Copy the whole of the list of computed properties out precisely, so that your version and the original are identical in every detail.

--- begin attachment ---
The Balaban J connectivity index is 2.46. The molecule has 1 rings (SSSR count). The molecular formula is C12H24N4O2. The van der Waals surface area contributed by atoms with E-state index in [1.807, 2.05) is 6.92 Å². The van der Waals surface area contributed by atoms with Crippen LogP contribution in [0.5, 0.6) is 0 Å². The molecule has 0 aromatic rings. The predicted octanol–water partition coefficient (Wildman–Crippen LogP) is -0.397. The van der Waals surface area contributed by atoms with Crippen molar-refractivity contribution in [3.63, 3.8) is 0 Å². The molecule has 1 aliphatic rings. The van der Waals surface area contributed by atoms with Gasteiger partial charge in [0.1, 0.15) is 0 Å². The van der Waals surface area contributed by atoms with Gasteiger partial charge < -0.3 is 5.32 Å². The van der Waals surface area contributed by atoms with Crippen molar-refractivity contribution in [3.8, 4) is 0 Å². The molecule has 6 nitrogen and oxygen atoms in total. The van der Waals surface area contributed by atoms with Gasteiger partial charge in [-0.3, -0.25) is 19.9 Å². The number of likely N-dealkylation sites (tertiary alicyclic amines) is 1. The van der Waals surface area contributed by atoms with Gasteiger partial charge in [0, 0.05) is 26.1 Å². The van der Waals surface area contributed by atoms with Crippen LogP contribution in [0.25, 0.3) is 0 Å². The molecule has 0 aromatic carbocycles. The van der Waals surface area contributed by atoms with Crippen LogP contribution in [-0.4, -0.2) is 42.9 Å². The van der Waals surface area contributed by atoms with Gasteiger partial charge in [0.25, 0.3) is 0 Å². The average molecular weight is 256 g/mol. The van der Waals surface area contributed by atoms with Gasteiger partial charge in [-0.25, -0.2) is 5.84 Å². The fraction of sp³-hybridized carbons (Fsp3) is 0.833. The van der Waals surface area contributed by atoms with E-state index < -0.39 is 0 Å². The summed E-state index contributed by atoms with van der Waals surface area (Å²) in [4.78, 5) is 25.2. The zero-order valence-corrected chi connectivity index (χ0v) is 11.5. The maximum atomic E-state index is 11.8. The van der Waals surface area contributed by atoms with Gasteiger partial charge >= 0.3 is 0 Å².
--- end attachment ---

The Balaban J connectivity index is 2.46. The molecule has 1 rings (SSSR count). The molecular formula is C12H24N4O2. The van der Waals surface area contributed by atoms with E-state index in [1.807, 2.05) is 6.92 Å². The van der Waals surface area contributed by atoms with Crippen LogP contribution in [0.5, 0.6) is 0 Å². The molecule has 0 aromatic rings. The predicted octanol–water partition coefficient (Wildman–Crippen LogP) is -0.397. The van der Waals surface area contributed by atoms with Crippen molar-refractivity contribution in [3.63, 3.8) is 0 Å². The molecule has 1 aliphatic rings. The van der Waals surface area contributed by atoms with Gasteiger partial charge in [0.1, 0.15) is 0 Å². The van der Waals surface area contributed by atoms with Gasteiger partial charge < -0.3 is 5.32 Å². The van der Waals surface area contributed by atoms with Crippen molar-refractivity contribution in [3.8, 4) is 0 Å². The molecule has 6 nitrogen and oxygen atoms in total. The van der Waals surface area contributed by atoms with Gasteiger partial charge in [-0.3, -0.25) is 19.9 Å². The number of likely N-dealkylation sites (tertiary alicyclic amines) is 1. The van der Waals surface area contributed by atoms with Gasteiger partial charge in [0, 0.05) is 26.1 Å². The van der Waals surface area contributed by atoms with Crippen LogP contribution in [0.25, 0.3) is 0 Å². The molecule has 0 aromatic carbocycles. The van der Waals surface area contributed by atoms with Crippen LogP contribution in [-0.4, -0.2) is 42.9 Å². The van der Waals surface area contributed by atoms with Gasteiger partial charge in [0.25, 0.3) is 0 Å². The average molecular weight is 256 g/mol. The van der Waals surface area contributed by atoms with Gasteiger partial charge in [-0.25, -0.2) is 5.84 Å². The fraction of sp³-hybridized carbons (Fsp3) is 0.833. The van der Waals surface area contributed by atoms with E-state index < -0.39 is 0 Å². The summed E-state index contributed by atoms with van der Waals surface area (Å²) in [4.78, 5) is 25.2. The zero-order valence-corrected chi connectivity index (χ0v) is 11.5. The maximum atomic E-state index is 11.8. The van der Waals surface area contributed by atoms with Gasteiger partial charge >= 0.3 is 0 Å².